Space-time is viewed as a smooth “fabric,” but that smooth fabric can be bent and manipulated in various ways. In relativity, gravity bends our four space-time dimensions, but in string theory more dimensions are bound up in other ways. In relativity and modern cosmology, the universe has an inherent curvature.
The typical approach to string theory’s extra dimensions has been to wind them up in a tiny, Planck length-sized shape. This process is called compac-tification. In the 1980s, it was shown that the extra six space dimensions of superstring theory could be compactified into Calabi-Yau spaces.
Since then, other methods of compactification have been offered, most notably G2 compactification, spin-bundle compactification, and flux compactifica-tion. For the purposes of this topic, the details of the compactification don’t matter.
The wraparound universe
Some cosmologists have considered some extreme cases of space warping in our own universe, theorizing that the universe may be smaller than we think. A new field of cosmology called cosmic topology attempts to use mathematical tools to study the overall shape of the universe.
In his 2008 topic, The Wraparound Universe, cosmologist Jean-Pierre Luminet proposes the idea that our universe wraps around so it has no particular boundary, sort of like the Klein bottle in Figure 13-5. Any direction you look, you may
be seeing an illusion, as if you were standing in a funhouse full of mirrors that appeared to go on forever. Distant stars may actually be closer than expected, but the light travels a larger path along the wraparound universe to reach us.
In this sort of a scenario, the horizon problem from topic 9 ceases to be an issue because the universe is small enough to have become uniform within the timeframe of our universe’s existence. Inflation is consistent with the wraparound universe hypothesis, but many of the problems it fixes are solved in other ways.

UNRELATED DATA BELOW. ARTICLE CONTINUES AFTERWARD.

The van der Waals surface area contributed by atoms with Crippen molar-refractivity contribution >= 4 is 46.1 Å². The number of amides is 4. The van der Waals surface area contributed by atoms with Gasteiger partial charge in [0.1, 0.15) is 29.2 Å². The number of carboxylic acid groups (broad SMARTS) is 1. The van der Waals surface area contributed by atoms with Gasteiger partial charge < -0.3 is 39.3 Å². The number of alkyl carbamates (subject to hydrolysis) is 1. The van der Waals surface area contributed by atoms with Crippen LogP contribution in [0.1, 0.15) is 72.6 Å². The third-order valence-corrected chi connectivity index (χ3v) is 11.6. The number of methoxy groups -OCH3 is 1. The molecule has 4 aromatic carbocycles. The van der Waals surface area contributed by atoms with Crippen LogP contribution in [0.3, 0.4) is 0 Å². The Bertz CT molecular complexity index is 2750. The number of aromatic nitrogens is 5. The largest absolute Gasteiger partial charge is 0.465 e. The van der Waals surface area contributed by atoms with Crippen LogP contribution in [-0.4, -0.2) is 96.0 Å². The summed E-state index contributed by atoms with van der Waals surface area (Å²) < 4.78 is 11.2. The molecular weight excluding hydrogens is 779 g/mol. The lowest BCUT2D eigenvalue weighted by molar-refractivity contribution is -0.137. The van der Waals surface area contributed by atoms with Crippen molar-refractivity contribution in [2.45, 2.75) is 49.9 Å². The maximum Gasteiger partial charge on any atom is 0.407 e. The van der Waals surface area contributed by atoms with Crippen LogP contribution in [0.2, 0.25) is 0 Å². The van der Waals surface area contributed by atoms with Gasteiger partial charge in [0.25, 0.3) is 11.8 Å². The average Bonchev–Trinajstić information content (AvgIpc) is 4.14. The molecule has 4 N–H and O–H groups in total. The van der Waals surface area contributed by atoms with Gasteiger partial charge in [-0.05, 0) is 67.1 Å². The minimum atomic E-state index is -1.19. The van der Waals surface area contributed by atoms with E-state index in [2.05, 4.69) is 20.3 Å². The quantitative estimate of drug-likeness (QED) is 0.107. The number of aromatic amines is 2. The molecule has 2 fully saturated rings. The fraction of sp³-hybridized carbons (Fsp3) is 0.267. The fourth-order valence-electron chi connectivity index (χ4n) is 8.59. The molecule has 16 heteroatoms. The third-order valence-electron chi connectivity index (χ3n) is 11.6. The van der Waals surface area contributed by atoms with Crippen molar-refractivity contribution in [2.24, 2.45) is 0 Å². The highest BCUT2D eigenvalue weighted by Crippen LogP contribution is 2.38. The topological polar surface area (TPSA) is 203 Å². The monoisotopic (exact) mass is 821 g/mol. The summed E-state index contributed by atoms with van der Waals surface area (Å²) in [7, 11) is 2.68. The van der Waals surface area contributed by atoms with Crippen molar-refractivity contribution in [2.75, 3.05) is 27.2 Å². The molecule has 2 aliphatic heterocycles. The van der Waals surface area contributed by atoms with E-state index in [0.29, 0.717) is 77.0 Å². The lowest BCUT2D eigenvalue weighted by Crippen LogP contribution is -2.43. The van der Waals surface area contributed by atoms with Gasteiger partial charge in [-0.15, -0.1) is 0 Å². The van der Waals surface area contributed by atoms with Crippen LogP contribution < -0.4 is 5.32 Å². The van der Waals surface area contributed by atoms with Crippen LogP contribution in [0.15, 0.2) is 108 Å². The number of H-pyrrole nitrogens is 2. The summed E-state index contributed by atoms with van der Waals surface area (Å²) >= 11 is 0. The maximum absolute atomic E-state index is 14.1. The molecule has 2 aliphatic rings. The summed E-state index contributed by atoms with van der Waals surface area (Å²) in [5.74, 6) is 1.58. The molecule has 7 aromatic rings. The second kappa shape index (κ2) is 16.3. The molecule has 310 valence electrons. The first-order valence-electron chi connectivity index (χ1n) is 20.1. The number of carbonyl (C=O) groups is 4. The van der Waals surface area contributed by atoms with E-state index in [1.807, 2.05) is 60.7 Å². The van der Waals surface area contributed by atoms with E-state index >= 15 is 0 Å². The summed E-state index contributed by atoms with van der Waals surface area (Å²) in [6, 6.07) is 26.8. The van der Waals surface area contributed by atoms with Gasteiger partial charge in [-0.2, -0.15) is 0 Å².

To picture compactification, think of a garden hose. If you were an ant living on the hose, you’d live on an enormous (but finite) universe. You can walk very far in either of the length directions, but if you go around the curved dimension, you can only go so far. However, to someone very far away, your dimension — which is perfectly expansive at your scale — seems like a very narrow line with no space to move except along the length.
This is the principle of compactification — we can’t see the extra universes because they’re so small that nothing we can do can ever distinguish them as a complex structure. If we got close enough to the garden hose, we’d realize that something was there, but scientists can’t get close to the Planck length to explore extra compactified dimensions.
Of course, some recent theories have proposed that the extra dimensions may be larger than the Planck length and theoretically in the range of experiment.
Still other theories exist in which our region of the universe only manifests four dimensions, even though the universe as a whole contains more. Other regions of the universe may exhibit additional dimensions. Some radical theories even suppose that the universe as a whole is curved in strange ways.